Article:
Mexico D.F.

Be careful when talking about schools in Spanish! If you’re talking about school in the general sense, use escuela. For grade school, elementary school, and grammar school, use escuela primaria. For high school, use escuela preparatoria, escuala secundaria, colegio, or instituto. Unfortunately, there is no term for junior high school. When you graduate high school, you attend la universidad. Do not use colegio because colegio refers to high school. College and colegio are false cognates. If you attended a junior college or a community college, you must use universidad because junior and community colleges do not exist in the Spanish speaking world. 

Students in the general sense are estudiantes. If you are a college or university student, you are either an estudiante, alumno, or alumno subgraduado. Graduate students are alumnos graduados or alumnos de posgrado. 

Be careful what you call the teachers! Grade school and high school teachers are maestros  or maestras. High school teachers may also be profesor or profesora. College and university professors are either profesor(-a) or doctor(-a).

But I like going to e-school!


Mere shadows of ourselves

Sometimes accidents happen unexpectedly. It’s at moments like these that I truly appreciate the life I have. While in Ixtapa-Zihuatanejo with my cousin Mara, her husband Enrique, and their children Daniel and Rebeca, we were enjoying ourselves until Becky was involved in a swimming accident with a boat’s outboard motor. We were there for a whole week. The accident became our reference point. Before Becky’s accident and after Becky’s accident. Everything happened so quickly!

We were sightseeing like typical tourists. We were having a lot of fun. We liked to talk and joke about whatever we were doing. As we walked down the main street, people were trying to sell us trips to beaches where we could snorkel, swim with dolphins, see alligators, and swim on the beach. We eventually found a good deal and went to Ixtapa Island where we snorkeled and then went to swim and tan at the beach. I was in the water a short while–I’m not much of a water person–and then went to talk to my cousin Mara while Enrique, Becky, and Daniel continued swimming. Becky had actually swum competitively so she was really swimming, unlike me who merely dog paddled awhile. I watched her swim and envied her swimming skills. How I wished I could swim like her.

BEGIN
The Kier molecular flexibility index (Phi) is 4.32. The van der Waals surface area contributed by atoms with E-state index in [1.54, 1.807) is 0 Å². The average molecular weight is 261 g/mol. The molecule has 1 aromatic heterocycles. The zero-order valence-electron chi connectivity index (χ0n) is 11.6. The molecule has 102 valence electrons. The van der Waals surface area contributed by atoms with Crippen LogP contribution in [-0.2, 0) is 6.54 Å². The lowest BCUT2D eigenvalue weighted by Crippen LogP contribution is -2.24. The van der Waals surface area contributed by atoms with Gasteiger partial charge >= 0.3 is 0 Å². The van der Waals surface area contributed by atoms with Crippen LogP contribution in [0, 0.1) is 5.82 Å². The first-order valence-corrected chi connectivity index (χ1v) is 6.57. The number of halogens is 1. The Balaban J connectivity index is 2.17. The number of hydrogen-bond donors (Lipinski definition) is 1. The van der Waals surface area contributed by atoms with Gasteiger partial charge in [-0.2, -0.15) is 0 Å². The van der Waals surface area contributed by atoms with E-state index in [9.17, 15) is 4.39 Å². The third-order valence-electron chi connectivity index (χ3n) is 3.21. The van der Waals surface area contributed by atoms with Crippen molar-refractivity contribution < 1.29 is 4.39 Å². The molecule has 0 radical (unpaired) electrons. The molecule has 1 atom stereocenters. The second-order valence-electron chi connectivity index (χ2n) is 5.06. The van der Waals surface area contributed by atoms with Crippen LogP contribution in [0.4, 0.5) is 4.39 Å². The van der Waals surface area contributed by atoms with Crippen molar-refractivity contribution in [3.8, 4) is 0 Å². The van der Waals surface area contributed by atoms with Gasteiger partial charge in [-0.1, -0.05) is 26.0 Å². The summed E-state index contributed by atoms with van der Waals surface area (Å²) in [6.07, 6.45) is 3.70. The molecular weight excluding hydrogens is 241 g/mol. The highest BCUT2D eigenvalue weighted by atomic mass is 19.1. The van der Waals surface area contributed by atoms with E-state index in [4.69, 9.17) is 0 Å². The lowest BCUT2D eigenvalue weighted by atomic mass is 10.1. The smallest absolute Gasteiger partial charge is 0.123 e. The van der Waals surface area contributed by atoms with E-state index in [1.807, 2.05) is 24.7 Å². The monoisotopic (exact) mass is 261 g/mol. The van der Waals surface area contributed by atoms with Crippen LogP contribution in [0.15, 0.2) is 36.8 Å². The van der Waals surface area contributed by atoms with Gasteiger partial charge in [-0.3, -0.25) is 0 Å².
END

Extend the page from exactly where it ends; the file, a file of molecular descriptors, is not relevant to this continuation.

Mara was asking me why I had come out of the water so soon and I told her that I been in the water long enough. We talked awhile when suddenly I heard some yelling in the water. I walked toward the water where I saw some people near a boat with an outboard motor. I could hear a female voice screaming for help, but I could barely see her head. A few men swam toward her to help her. She appeared to be caught up in the propeller of the outboard motor. One of the men asked for a knife–I assumed so he could cut of her clothing. One woman who was lying on the beach swam toward the boat yelling, “I’m a doctor!” Another woman went to the jet ski stand and told the man to call an ambulance on his cell phone. When they finally released the woman from the boat, I saw that it was Becky! She was holding the propeller against her abdomen, so I thought it was embedded into her body. She had blood on her shirt and I could see a gash on her arm. But she was walking with the help of her father who helped steady her as she walked. The doctor tried to stop the bleeding as Becky walked to another outboard boat that took her and her father to the ambulance.

Our tour guide told Mara, Daniel, and me to get all our things. He would take us to the hospital. When we finally got to the hospital, we learned that Becky had been slashed by the propeller on the wrist, abdomen, and leg. She didn’t have any life threatening injuries. A woman who looked vaguely familiar approached at the hospital and told us she was from the resort where the accident occurred. She had seen everything and she had witnesses, too. She explained that Becky had been swimming in the area where swimming was prohibited because of boat traffic. Becky was swimming underwater when the boat operator started up the boat. He then started moving slowly when he heard a thump near the front of the boat. He shut off the engine immediately, but the propeller kept spinning. He never saw Becky swimming. When he heard her screaming, he tried to free her from the propeller. Others then came to help her. The woman then explained that their company would pay all of Becky’s medical expenses if we agreed not to sue. I said that I was merely a cousin and that she should explain all this to Enrique, Becky’s father. But the woman insisted that I sign. I refused because I’m not familiar with Mexican law. I didn’t want to jeopardize anything to which they were entitled. The woman became more assertive, but I continued to refuse to sign.

I watched as she later tried to convince Enrique to write a statement that he agreed to her terms and sign it. He thought about it long and hard. I pulled him aside with Mara and he explained the situation to us. Yes, he could sue, but in Mexico it would take about eight years to settle the lawsuit and chances were slim to none that they would win any settlement, particularly since there were witnesses who had seen Becky swimming in the no swimming zone. Eventually, he agreed to their terms and they did reimburse him with cash for the medical expenses. They even sent a doctor to the hotel room to visit Becky.